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Homeland Security Secretary John Kelly on Sunday condemned intelligence leaks after the Manchester attack as “darn close to treason.”
The sharing of intelligence related to the case between British counterterrorism police and U.S. officials was briefly paused after pictures from the scene of Monday's deadly Ariana Grande concert bombing were published in the New York Times – and authenticated to NBC News by a senior U.S. law enforcement official. The name of the suspected attacker was also released to the press.
“I believe when you leak the kind of information that seems to be routinely leaked - high, high level of classification… I think it’s darn close to treason,” Kelly told NBC’s “Meet The Press.”
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The New York Times did not reveal how it obtained the photos.
“I don’t know where the leak came from,” Kelly said. “But I will tell you this, as I always do in cases like this, I immediately called my counterpart in the UK. And after offering my condolences about the attack… She immediately brought this topic up. And, if it came from the United States, it’s totally unacceptable. And I don’t know why people do these kind of things, but it’s borderline, if not over the line, of treason.”
British Prime Minister Theresa May warned that she would speak with President Trump about the importance of tightly held information between the two countries.
In a statement Thursday, President Trump called leaks after the attack “deeply troubling” and asked the Department of Justice to try to find out where they originated.
Kelly on Sunday also said he didn’t take issue with a report, originally published in the Washington Post, that indicated White House Senior Adviser Jared Kushner, also President Trump's son-in-law, proposed a secret communication channel with the Kremlin so that discussions before the inauguration could not be detected.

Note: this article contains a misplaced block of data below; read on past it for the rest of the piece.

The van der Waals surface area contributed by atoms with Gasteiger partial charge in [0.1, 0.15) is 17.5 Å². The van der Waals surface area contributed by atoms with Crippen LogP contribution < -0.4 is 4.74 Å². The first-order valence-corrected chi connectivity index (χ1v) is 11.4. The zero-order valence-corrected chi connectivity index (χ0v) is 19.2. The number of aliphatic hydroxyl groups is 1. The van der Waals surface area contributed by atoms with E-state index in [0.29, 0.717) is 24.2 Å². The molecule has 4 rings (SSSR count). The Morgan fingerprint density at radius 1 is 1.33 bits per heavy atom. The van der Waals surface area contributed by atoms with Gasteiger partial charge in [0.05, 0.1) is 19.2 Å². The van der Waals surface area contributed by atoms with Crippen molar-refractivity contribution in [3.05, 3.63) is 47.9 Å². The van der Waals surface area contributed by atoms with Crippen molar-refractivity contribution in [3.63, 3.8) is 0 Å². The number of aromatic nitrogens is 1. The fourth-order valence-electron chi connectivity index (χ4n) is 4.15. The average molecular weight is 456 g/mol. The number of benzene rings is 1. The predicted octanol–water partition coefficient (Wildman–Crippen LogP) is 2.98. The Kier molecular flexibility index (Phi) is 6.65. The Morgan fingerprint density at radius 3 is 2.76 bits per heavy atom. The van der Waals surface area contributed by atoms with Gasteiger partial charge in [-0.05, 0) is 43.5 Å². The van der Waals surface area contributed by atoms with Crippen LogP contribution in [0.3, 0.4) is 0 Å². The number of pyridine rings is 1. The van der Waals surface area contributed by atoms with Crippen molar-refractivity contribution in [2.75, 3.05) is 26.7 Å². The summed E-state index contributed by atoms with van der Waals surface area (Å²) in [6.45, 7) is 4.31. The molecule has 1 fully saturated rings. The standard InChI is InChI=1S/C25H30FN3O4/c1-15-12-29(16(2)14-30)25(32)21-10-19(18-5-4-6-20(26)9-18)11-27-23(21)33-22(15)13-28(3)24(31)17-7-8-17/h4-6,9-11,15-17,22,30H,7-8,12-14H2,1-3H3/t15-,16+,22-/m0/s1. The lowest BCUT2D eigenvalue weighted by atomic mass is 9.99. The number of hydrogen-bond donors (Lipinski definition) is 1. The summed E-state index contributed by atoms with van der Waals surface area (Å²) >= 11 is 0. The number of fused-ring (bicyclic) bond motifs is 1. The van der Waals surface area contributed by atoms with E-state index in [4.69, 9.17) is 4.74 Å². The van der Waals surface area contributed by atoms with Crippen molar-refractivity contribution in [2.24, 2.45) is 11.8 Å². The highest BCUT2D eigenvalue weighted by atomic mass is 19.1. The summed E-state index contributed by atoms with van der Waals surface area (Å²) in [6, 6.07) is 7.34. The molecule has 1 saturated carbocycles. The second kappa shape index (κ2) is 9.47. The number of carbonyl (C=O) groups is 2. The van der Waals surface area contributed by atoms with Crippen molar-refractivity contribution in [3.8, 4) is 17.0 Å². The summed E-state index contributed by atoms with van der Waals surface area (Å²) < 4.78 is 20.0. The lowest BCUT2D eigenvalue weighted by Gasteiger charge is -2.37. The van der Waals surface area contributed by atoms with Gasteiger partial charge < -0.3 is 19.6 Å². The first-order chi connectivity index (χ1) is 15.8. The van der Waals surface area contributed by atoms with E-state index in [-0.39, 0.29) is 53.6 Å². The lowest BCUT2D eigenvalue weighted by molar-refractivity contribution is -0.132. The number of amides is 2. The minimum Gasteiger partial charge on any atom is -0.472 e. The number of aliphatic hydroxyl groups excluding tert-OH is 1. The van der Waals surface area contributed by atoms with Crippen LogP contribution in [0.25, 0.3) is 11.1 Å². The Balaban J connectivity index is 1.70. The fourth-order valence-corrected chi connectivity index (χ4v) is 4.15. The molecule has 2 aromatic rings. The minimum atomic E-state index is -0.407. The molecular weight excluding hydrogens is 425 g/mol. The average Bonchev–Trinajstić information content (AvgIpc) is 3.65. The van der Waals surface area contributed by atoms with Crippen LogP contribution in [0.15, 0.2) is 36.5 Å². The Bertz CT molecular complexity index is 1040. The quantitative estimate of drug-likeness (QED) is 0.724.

NBC News reported on Thursday that Kushner is under scrutiny related to the Russia investigations, though not a subject of the investigations, like Michael Flynn or Paul Manafort.
“I know Jared, he’s a great guy, decent guy,” Kelly said. “His number one, number one interest, really, is the nation so you know there’s a lot of different ways to communicate, backchannel, publicly with other countries. I don’t see any big issue here relative to Jared.”
“It was before the government was in place during the transition period I think, from what I understand,” Kelly continued. “And I think any time you can open lines of communication with any one, whether they’re good friends or not so good friends, is a smart thing to do.”
Kelly defended Kushner from reports that Kushner wanted to set up these “backchannel” communications with Russia during a period when U.S. intelligence agencies declared that Russia had attempted to interfere with the last election.
“Just because you have a backchannel, if indeed that’s what Jared was after, doesn’t mean that he then keeps everything secret,” Kelly said. “I mean he shares that. But the backchannel as I understand it, and of course every administration has had it all the way forever. Backchannel communications with people are ways to communicate with people, again not in front of the press, as an example, but that information is not necessarily kept secret from the rest of the government.”